· Remove evidence of pets.
· Put away children’s toys.
· If you are selling a condo or townhome, such amenities as tennis courts, a gym, a garden patio or clubhouse should be photographed.
For interior photography:
· Make sure your house is spotless, windows are clean and rooms are decluttered.
· Repair all visible damage, e.g., bad water stains, gouges, chipped paing.
· Drapes and blinds should be open and lights on.
· Remove trash cans, close toilet seats.
· Use floral arrangements in kitchens and dining rooms.
· Make sure that interesting details and attractive features—e.g., wood floors, a carved mantel, marble countertops and ornamental tile backslashes, etc. – are photographed.
Purchasing a home can be a complex endeavor for even the most well prepared home buyer. You’ve diligently saved for your down payment, followed the market, researched agents and now you are ready to make an offer on your dream home. Don’t let these 5 “Deal Breakers” come between you and your new home.
- Big Purchases on Credit. It is tempting to buy the furniture for your new home or a new car for the garage before the sale closes. Take care if you are making these purchases on credit. Large purchases on credit can have a major impact on your credit profile which effects your mortgage application. It’s a better plan to wait until after closing or pay cash for these transactions or you may be putting that furniture in a different living room than you originally picked them out for.
- Overpaying. Before your bank will approve your mortgage they will appraise the home you are purchasing. If they feel you are overpaying they are likely to decline your mortgage application. If you find yourself in this situation consult with your agent on renegotiating your offer to be more in line with the bank’s appraised value.
- Purchasing too close to Foreclosure. If you are making an offer on a house which is facing foreclosure be sure to have a closing date set before the foreclosure date. Have your agent work with the lender to structure closing before the house goes back to the bank and into foreclosure.
- IRS liens. You’ve heard the old saying “Death and Taxes”. Back taxes and liens can derail your attempts to get financing for a mortgage so be sure to have your books in order before filing your loan application.
- Comprehensive Loss Underwriting Exchange (CLUE). CLUE is a data base of insurance claims for both people and property. Your home insurance rates are determined by the information about you and the property you plan to purchase which is contained in this report. Past claims for water damage, falling trees and even dog bites from present and past owners can multiply your insurance rates. Consult your agent about the CLUE report for your future home as soon as possible once your home purchase offer is accepted.
When purchasing a home there will be challenges which you can plan for and the unexpected hurdles. By educating yourself as a consumer and choosing a well trained real estate agent you can avoid many of the pitfalls of 21st century home ownership.
What about you? Tell us if you have had any “deal breaker” experiences.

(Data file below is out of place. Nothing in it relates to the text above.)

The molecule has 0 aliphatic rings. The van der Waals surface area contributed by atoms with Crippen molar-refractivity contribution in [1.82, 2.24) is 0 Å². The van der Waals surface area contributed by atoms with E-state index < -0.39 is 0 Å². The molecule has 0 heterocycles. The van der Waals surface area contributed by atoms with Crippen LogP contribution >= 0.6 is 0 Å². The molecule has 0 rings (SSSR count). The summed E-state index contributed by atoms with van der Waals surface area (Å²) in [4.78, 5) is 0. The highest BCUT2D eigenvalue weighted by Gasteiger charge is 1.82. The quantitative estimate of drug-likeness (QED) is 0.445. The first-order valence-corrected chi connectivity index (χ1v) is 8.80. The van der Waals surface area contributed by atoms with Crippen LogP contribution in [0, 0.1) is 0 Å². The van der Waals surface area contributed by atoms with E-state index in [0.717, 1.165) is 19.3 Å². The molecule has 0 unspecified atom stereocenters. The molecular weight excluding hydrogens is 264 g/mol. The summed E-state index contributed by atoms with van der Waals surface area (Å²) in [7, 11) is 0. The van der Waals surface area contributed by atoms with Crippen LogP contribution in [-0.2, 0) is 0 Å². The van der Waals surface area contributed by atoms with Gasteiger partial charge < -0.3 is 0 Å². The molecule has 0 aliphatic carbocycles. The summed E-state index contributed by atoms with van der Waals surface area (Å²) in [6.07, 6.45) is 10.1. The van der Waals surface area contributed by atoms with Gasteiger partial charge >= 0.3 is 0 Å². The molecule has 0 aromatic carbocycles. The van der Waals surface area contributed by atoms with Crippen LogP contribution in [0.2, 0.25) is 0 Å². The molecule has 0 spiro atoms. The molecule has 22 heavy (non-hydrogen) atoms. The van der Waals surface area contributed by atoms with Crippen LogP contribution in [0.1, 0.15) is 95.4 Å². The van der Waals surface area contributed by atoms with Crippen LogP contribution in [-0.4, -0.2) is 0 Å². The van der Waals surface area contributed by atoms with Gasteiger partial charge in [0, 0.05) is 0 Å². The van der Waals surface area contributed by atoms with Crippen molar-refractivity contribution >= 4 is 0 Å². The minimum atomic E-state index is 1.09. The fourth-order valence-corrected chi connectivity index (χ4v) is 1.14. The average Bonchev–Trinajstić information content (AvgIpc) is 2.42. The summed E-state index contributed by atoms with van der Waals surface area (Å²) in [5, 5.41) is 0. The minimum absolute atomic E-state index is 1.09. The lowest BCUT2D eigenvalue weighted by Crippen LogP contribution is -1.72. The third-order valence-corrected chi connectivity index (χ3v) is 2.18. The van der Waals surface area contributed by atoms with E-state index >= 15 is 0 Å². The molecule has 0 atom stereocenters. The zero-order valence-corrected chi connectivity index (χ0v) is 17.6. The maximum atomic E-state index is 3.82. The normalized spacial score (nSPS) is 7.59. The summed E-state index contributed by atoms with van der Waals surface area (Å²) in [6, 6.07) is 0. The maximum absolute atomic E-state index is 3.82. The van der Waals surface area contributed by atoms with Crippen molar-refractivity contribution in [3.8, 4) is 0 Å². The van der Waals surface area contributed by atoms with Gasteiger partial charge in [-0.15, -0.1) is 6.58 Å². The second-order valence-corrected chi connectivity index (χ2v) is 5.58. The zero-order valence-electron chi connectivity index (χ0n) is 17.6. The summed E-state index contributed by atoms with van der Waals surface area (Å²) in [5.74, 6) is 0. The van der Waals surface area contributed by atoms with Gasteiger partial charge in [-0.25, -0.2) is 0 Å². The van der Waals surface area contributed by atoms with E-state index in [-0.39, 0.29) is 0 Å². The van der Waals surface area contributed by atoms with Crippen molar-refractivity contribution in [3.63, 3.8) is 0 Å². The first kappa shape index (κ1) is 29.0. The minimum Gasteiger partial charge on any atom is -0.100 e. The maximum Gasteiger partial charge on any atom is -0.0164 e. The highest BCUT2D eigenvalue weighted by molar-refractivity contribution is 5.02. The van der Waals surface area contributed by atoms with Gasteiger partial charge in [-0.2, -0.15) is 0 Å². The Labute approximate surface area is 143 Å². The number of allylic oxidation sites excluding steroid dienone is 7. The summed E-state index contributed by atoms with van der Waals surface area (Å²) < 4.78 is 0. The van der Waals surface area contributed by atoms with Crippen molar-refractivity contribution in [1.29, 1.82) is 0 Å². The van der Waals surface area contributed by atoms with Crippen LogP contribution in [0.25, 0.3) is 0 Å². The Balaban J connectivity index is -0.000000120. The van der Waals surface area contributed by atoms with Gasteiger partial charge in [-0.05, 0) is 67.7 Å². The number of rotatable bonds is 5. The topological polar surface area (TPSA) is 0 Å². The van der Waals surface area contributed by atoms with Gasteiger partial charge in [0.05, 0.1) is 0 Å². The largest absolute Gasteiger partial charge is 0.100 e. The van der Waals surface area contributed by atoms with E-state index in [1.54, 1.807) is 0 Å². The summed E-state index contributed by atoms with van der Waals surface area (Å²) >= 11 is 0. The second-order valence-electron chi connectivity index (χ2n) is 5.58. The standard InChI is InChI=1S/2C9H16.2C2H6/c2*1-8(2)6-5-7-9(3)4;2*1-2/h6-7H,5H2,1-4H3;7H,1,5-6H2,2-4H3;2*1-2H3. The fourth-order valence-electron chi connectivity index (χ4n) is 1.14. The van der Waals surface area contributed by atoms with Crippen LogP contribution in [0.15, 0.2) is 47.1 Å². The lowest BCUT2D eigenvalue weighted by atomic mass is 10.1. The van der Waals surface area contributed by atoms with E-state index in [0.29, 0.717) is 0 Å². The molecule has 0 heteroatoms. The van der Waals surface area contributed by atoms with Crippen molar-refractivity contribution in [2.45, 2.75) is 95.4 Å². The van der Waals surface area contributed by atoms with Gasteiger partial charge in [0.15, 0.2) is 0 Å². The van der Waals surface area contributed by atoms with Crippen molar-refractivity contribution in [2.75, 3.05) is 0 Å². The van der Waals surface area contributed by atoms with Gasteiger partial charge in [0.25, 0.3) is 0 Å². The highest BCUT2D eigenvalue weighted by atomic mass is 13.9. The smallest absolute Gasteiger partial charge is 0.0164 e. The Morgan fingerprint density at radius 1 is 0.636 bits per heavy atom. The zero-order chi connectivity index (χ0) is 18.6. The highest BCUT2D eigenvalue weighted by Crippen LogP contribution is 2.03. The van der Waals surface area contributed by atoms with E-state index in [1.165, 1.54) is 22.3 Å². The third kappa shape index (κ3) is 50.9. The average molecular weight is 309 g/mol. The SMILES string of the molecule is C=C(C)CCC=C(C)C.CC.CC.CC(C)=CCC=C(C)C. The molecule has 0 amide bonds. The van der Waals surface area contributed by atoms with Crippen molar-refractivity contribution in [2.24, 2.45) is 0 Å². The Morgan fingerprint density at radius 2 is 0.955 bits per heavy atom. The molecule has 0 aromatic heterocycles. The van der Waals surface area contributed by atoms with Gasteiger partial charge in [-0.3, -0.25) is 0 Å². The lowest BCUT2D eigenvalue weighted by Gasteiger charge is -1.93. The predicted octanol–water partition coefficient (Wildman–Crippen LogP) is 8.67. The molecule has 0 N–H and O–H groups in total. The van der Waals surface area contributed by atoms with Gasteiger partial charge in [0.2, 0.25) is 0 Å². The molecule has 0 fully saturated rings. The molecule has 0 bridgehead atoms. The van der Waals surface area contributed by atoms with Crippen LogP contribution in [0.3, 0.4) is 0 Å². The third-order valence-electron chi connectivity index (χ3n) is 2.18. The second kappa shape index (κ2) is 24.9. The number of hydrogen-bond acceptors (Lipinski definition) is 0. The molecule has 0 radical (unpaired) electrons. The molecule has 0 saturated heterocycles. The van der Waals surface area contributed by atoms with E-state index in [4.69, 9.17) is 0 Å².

The following post was written by Kathryn Madison, a real estate broker out of the Windermere Portland-Raleigh Hills office. You can learn more about Kathryn and read more insightful articles on her blog, GoBeyondtheOrdinary.com.
How do we transition from the mindset of a homeowner to a home seller? Homes bring us shelter, comfort and are a place to express our individuality. But when it’s time to move on, that same home will now be the financial springboard to the next chapter in our lives.
We start by letting go of the home layer by layer.
Both buyer and seller benefit when the seller- perhaps with some judicious coaching from their skilled Realtor- peels away those things that made their home uniquely theirs. In essence, the serious packing begins once the decision has been made to sell; bookcases and closets should only suggest their function with a few items, rather than store seasons and years worth of books and clothes. Carefully removing prized collections and family photos is also vital- nothing should distract the buyer from seeing the house, and seeing themselves in it.
Personal colors are just as important to remove as objects. After all, if you were serving ice cream to a few thousand people (that’s how many will see your house photographed online)- would you serve them mango flavor? It’s a lot more likely you would choose vanilla- and that’s pretty much what the color of your walls should be- neutral or deep neutral tones.
The last touch is a good deep cleaning- ask your REALTORtm if they have the name of a reputable company.
The seller can then replace those familiar objects with a fresh new welcome mat at the front door.
This process allows the buyer the visual and emotional space to move in.
This process allows the seller to move on.
When I first moved into my new place, I was naively excited for making it exactly the way I wanted…immediately. New paint, new furniture and all of it would be so stylish. Then I realized I have a mortgage payment due soon and even though I want a new chair, I need to buy groceries.
Lately, I’ve been channeling my energy to shop for new furniture and decor on a few websites that let you find, save and share your favorite items from across the web in one place. You can even group your saved items by each room to keep things really organized. Each of these sites also have fun community features and giveaways so it may be personal preference which one you like best. I recommend:
- Stylehive.com – fabulous for the fashionistas out there.
- Thisnext.com – a very clean and simple interface makes this site easy to use.